This post recaps a few basic facts about Standard Model particle physics that is neither particularly controversial nor at the cutting edge of experimental discoveries to provide context when discoveries are made in the future. This analysis has consulted standard reference sources, my notes from a number of QCD journal articles, and a spreadsheet created for comparison purposes.
Quarks and other fundamental particles
There are six kinds of quarks (up, down, strange, charm, bottom (formerly also know as "beauty") and top), and all of them except the top quark are always observed confined to two quark (meson) or three quark (baryon) composite structures bound by gluons. The top quark, which is the most massive of all of the fundamental particles with a mass of about 173.3 +/- 1.4 GeV based on the most recent LHC measurements, decays via the nuclear weak force too quickly to form observable hadrons, although in principle a vanishingly small share of top quarks produced might last long enough to allow hadronization since particle lives are probabilities of decay per time period and not certainties. (The central value of the Tevatron measurement of the top quark mass was 173.2 +/- 0.8 GeV, with a combined estimate of a bit closer to 173.2 GeV than 173.3 GeV with a two sigma confidence interval of about 172.8 GeV to 174 GeV which probably overestimates the true error since independent measurements are so much closer to each other than we would expect if the error bars were as great as they are stated to be).
There are eight basic kinds of gluons, which are defined by the combinations of color charges that they carry, since they are otherwise identical. Gluons have a zero rest mass, but can acquire mass dynamically as they interact with each other and quarks.
Leptons (electrons, muons, tauons, and neutrinos) can interact with particles made of quarks via the exchange of five particles that are associated with the elecromagnetic and weak forces, including the Higgs boson (although they don't interact via the strong nuclear force) but don't form composite particles with them that binds quarks together. The heaviest quark has a rest mass of about 4.2 GeV. Up and down quarks are believed to have rest masses in the single digit MeV (about a thousand times lighter).
Each kind of quark comes in three color charges, has an electric charge of either +/- 1/3 (for up, charm and top quarks and their antiquarks) or +/- 2/3 (for down, strange and bottom quarks and their antiquarks), can have a left or right parity (sometimes called even or odd), and can come in matter or antimatter varieties. A particular quark has a particular rest mass associated with it which is the same for both the particle and its antiparticle (which also have opposite electric charges). Apart from these properties, quarks are entirely identical expect for their current momentum and location (both of which can't be determined at the same time beyoond a certain level of precision as a fundamental principle of physics) and their history of entanglement with other quantum particles.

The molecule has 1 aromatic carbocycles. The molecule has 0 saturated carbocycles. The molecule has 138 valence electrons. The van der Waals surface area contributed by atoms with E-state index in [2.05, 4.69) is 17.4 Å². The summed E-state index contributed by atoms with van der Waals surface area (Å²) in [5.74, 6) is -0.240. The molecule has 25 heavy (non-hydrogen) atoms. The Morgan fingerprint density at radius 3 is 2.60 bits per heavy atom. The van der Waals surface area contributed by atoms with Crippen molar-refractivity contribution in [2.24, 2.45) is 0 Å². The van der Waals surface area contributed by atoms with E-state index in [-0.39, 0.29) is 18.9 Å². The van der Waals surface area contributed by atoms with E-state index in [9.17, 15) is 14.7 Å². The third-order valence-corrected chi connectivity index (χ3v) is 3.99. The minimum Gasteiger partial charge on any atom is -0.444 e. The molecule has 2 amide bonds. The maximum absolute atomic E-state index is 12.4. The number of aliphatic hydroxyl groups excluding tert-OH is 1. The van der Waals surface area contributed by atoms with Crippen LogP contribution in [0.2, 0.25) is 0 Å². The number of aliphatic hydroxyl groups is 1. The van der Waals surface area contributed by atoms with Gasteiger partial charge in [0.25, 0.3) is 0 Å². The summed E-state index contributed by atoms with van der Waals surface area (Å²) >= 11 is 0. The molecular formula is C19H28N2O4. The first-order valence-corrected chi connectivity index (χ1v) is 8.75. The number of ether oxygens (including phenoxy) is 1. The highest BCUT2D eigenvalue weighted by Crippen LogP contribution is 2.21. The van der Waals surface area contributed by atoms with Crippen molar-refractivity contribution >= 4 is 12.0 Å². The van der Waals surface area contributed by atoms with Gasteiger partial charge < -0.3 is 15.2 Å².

Quark "color" which is neutral for every confined hadron, like the five lighest quark masses, is something that is never directly observed. We know what observable results would flow from a different number of color charges, and those predictions are inconsistent with what we see in experiments, but there is no device that exists to directly tell you if a particular quark has a red, green or blue QCD charge.
Most importantly, a three color charge system (with three corresponding anticolors) constrains all hadrons to have integer electromagnetic charges and to have particular combinations of matter and antimatter in baryons and mesons, while forbidding all other combinations.
Only A Finite Number Of Hadrons Are Theoretically Possible
There are roughly one hundred theoretically possible kinds of hadrons and their quantum numbers (charge, spin, etc.), which can be set down from first principles by any graduate student in physics in an afternoon from the basic rules of quantum chromodynamics, although a handful of observed states which are combinations of different electromagnetically neutral hadron states, or are excited states, are not obvious from a mere rudimentary understanding of the laws of quantum chromodynamics. With the more sophisticated nuances like excited states and a high but not utterly unlimited bound on energy levels, maybe you can get to twice that number.
In many practicle applications, an approximation of reality that ignores the masses of the lightest three kinds of quarks, and the existence of some or all of the heaviest three kinds of quarks, is adequate to provide results that are as accurate as can be calculated because the ephemeral particles made of heavier quarks are hard or impossible to form due to matter-energy conservation, and often have only a minor impact on lower energy physical systems. These models exclude the vast majority of these exotic hadrons.
Several other kinds of composite quark and gluon particles are not obviously forbidden by the Standard Model, but have not been observed and definitively identified. These include quarkless "glueballs" made entirely of gluons, tetraquarks and pentaquarks.
Potential tetraquark resonnances seen to date have turned out to be, in fact, "molecules" of discrete mesons rather than single coherent four quark composite particles. Numerous theoretical papers have described the properties that glueballs ought to have, but in the absence of experimental evidence (which is hard to amass since glueballs would be similar in many ways to hadrons with neutral electrical charge), we can't be certain that some law of nature not currently known to us forbids their formation or makes them so absurdly rare that we will never see one.